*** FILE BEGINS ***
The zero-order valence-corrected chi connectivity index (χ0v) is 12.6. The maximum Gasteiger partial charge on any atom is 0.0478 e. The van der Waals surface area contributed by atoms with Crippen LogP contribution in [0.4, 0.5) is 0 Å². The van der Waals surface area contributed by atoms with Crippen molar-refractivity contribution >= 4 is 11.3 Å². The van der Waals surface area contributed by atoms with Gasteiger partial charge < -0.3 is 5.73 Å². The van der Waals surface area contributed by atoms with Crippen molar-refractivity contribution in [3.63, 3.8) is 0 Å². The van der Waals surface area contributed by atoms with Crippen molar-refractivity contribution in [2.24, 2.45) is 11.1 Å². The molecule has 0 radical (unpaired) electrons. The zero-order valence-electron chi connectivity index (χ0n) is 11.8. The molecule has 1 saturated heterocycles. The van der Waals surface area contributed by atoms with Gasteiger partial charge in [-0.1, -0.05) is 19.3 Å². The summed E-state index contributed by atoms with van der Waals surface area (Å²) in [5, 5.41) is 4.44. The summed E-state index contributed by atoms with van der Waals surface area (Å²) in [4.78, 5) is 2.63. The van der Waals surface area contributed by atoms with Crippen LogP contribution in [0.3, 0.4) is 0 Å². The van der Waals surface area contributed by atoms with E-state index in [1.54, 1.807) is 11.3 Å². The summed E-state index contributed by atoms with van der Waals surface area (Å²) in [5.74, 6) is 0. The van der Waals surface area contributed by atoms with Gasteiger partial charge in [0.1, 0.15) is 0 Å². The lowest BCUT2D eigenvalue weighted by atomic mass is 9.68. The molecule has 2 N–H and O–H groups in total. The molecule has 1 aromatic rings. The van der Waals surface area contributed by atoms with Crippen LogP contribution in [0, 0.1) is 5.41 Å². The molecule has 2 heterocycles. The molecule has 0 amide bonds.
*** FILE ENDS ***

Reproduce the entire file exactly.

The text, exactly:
The zero-order valence-corrected chi connectivity index (χ0v) is 12.6. The maximum Gasteiger partial charge on any atom is 0.0478 e. The van der Waals surface area contributed by atoms with Crippen LogP contribution in [0.4, 0.5) is 0 Å². The van der Waals surface area contributed by atoms with Crippen molar-refractivity contribution >= 4 is 11.3 Å². The van der Waals surface area contributed by atoms with Gasteiger partial charge < -0.3 is 5.73 Å². The van der Waals surface area contributed by atoms with Crippen molar-refractivity contribution in [3.63, 3.8) is 0 Å². The van der Waals surface area contributed by atoms with Crippen molar-refractivity contribution in [2.24, 2.45) is 11.1 Å². The molecule has 0 radical (unpaired) electrons. The zero-order valence-electron chi connectivity index (χ0n) is 11.8. The molecule has 1 saturated heterocycles. The van der Waals surface area contributed by atoms with Gasteiger partial charge in [-0.1, -0.05) is 19.3 Å². The summed E-state index contributed by atoms with van der Waals surface area (Å²) in [5, 5.41) is 4.44. The summed E-state index contributed by atoms with van der Waals surface area (Å²) in [4.78, 5) is 2.63. The van der Waals surface area contributed by atoms with Crippen LogP contribution in [0.3, 0.4) is 0 Å². The van der Waals surface area contributed by atoms with E-state index in [1.54, 1.807) is 11.3 Å². The summed E-state index contributed by atoms with van der Waals surface area (Å²) in [5.74, 6) is 0. The van der Waals surface area contributed by atoms with Gasteiger partial charge in [0.1, 0.15) is 0 Å². The lowest BCUT2D eigenvalue weighted by atomic mass is 9.68. The molecule has 2 N–H and O–H groups in total. The molecule has 1 aromatic rings. The van der Waals surface area contributed by atoms with Crippen LogP contribution in [0, 0.1) is 5.41 Å². The molecule has 2 heterocycles. The molecule has 0 amide bonds.